We mix a batch of slightly thin plaster to dip the bandages in, becase the dry plaster on the bandages isn't really enough to make them creamy. After getting the plaster bandages on, we just smear the remaining plaster over it, which is why you don't see the bandages in the picture. At that point it gets a bit heavy, which is why Manda is supporting it with her hands at the very end.

Now we have our victim take off the cast, and we fix it up a bit to get cast-in vent holes:



We've usually plugged the nostril holes with modeling clay, and stuck chopsticks or thin wooden skewers in them, but in this case, I think Mykel left the breathing tubes in, and just stuck the ends of greased chopsticks right in the tubes, plugging them & positioning the chopsticks dead center. Neat. You can also see a little piece of (gray) modeling clay under the lips, filling in & smoothing over a pit where we missed a bubble. Oops.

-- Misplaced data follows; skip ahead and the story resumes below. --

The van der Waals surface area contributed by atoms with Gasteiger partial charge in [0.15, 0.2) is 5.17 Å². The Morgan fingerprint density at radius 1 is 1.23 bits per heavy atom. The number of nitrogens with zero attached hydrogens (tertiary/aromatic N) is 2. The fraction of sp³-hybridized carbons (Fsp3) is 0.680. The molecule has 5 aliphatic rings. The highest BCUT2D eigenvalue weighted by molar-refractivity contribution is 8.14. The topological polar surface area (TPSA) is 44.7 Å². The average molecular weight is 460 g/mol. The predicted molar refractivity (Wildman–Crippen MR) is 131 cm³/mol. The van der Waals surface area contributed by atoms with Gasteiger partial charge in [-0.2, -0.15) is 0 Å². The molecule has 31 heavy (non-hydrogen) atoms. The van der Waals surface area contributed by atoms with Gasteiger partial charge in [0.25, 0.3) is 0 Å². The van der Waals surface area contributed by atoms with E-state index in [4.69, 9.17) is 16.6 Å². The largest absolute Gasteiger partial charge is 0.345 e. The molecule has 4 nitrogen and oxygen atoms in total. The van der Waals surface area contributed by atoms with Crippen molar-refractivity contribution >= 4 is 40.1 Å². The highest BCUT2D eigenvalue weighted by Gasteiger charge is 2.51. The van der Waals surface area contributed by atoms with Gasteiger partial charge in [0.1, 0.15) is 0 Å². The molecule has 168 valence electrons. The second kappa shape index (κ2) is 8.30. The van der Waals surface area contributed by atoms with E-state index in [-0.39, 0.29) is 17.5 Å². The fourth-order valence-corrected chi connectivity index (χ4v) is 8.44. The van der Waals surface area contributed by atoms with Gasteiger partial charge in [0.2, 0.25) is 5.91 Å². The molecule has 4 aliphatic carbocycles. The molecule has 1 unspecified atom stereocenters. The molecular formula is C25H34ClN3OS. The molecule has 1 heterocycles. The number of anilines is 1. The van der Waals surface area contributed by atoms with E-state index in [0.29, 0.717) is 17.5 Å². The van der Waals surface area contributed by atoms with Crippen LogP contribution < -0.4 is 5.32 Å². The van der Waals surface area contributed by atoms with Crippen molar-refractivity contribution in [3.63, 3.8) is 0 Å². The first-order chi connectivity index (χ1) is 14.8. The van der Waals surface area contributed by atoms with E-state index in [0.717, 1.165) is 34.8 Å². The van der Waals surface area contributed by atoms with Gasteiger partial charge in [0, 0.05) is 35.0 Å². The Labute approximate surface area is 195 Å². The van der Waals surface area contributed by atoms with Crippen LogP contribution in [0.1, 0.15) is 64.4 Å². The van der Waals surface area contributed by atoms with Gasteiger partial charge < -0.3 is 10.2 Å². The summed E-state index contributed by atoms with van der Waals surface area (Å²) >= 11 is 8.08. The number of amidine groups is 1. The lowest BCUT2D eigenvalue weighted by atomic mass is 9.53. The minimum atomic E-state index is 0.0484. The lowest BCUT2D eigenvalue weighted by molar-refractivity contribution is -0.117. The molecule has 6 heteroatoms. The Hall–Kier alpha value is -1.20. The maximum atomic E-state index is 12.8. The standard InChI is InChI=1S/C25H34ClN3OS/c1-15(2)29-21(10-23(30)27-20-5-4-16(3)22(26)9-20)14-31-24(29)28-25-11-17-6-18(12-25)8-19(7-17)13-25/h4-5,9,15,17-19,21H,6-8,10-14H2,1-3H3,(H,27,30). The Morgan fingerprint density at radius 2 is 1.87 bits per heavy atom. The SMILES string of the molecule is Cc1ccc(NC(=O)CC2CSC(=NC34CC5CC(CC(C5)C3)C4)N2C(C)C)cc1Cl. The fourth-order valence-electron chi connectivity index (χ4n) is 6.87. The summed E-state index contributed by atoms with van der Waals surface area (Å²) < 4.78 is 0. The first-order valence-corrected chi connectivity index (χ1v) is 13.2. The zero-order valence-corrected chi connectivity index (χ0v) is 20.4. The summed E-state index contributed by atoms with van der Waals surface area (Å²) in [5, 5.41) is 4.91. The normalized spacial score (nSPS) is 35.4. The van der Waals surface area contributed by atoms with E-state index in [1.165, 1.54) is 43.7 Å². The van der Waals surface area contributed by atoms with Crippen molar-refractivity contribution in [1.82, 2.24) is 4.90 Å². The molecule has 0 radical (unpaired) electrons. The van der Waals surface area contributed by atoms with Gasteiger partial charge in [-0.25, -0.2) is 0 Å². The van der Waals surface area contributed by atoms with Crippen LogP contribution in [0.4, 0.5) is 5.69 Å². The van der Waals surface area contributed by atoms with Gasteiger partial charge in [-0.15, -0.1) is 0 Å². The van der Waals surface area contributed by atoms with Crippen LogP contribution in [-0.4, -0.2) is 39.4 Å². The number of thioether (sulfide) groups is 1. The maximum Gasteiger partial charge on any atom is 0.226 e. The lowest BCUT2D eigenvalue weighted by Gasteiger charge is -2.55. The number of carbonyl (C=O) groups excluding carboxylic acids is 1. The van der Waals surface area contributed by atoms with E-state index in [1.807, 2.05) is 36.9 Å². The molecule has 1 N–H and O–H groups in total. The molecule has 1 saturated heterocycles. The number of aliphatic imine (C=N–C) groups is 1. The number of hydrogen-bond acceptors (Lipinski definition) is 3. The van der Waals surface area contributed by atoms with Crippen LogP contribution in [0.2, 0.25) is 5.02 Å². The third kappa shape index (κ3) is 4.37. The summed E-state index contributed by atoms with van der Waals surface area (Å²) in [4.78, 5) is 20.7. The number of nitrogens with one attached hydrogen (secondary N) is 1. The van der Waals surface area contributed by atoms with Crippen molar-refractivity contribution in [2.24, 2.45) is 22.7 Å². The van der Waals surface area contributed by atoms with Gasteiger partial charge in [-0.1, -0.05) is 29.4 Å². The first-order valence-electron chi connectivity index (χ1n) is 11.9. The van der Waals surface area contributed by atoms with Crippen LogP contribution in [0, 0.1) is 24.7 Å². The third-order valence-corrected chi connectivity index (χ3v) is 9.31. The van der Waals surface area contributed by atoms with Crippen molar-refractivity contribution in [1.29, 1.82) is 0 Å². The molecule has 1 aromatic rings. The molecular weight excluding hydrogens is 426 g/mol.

We cast plaster into the face mold in the usual way, and pulled out the chopsticks, then pulled the plaster face cast out of the alginate.

If we expected to use the face cast for much vacuum forming, directly, we'd have made it out of something tougher. (Water putty at least.)

Demolding this one was a bit difficult, because the mold went so far back over the top of the head. (We usually don't go back quite so far, positioning the board-around-the-head more vertically.) That's not a problem for a one-off if you get it right the first time---you can just break the mother mold---but we wanted two casts.

Continued next post...
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Last edited by drcrash on Mon May 21, 2007 10:39 am; edited 5 times in total
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drcrash
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PostPosted: Sun May 20, 2007 9:10 am    Post subject: modeling clay mask sculpt Reply with quote